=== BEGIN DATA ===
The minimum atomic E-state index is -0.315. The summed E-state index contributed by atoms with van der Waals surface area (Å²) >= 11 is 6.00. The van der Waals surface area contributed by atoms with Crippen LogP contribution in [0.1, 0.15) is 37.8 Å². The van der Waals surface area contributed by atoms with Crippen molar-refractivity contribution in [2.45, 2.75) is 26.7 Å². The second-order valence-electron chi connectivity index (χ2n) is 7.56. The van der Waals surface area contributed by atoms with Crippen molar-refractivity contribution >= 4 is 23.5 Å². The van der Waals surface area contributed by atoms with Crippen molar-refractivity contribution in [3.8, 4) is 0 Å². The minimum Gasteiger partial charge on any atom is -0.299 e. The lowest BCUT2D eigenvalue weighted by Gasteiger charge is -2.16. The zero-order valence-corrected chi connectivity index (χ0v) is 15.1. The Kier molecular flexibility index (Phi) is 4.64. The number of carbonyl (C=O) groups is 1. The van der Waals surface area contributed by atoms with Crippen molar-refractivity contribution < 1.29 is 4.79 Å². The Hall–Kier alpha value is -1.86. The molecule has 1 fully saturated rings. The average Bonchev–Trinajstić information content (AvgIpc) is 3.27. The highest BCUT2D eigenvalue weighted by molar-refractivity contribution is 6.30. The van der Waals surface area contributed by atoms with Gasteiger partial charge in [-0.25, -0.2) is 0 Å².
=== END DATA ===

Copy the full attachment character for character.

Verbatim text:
The minimum atomic E-state index is -0.315. The summed E-state index contributed by atoms with van der Waals surface area (Å²) >= 11 is 6.00. The van der Waals surface area contributed by atoms with Crippen LogP contribution in [0.1, 0.15) is 37.8 Å². The van der Waals surface area contributed by atoms with Crippen molar-refractivity contribution in [2.45, 2.75) is 26.7 Å². The second-order valence-electron chi connectivity index (χ2n) is 7.56. The van der Waals surface area contributed by atoms with Crippen molar-refractivity contribution >= 4 is 23.5 Å². The van der Waals surface area contributed by atoms with Crippen molar-refractivity contribution in [3.8, 4) is 0 Å². The minimum Gasteiger partial charge on any atom is -0.299 e. The lowest BCUT2D eigenvalue weighted by Gasteiger charge is -2.16. The zero-order valence-corrected chi connectivity index (χ0v) is 15.1. The Kier molecular flexibility index (Phi) is 4.64. The number of carbonyl (C=O) groups is 1. The van der Waals surface area contributed by atoms with Crippen molar-refractivity contribution < 1.29 is 4.79 Å². The Hall–Kier alpha value is -1.86. The molecule has 1 fully saturated rings. The average Bonchev–Trinajstić information content (AvgIpc) is 3.27. The highest BCUT2D eigenvalue weighted by molar-refractivity contribution is 6.30. The van der Waals surface area contributed by atoms with Gasteiger partial charge in [-0.25, -0.2) is 0 Å².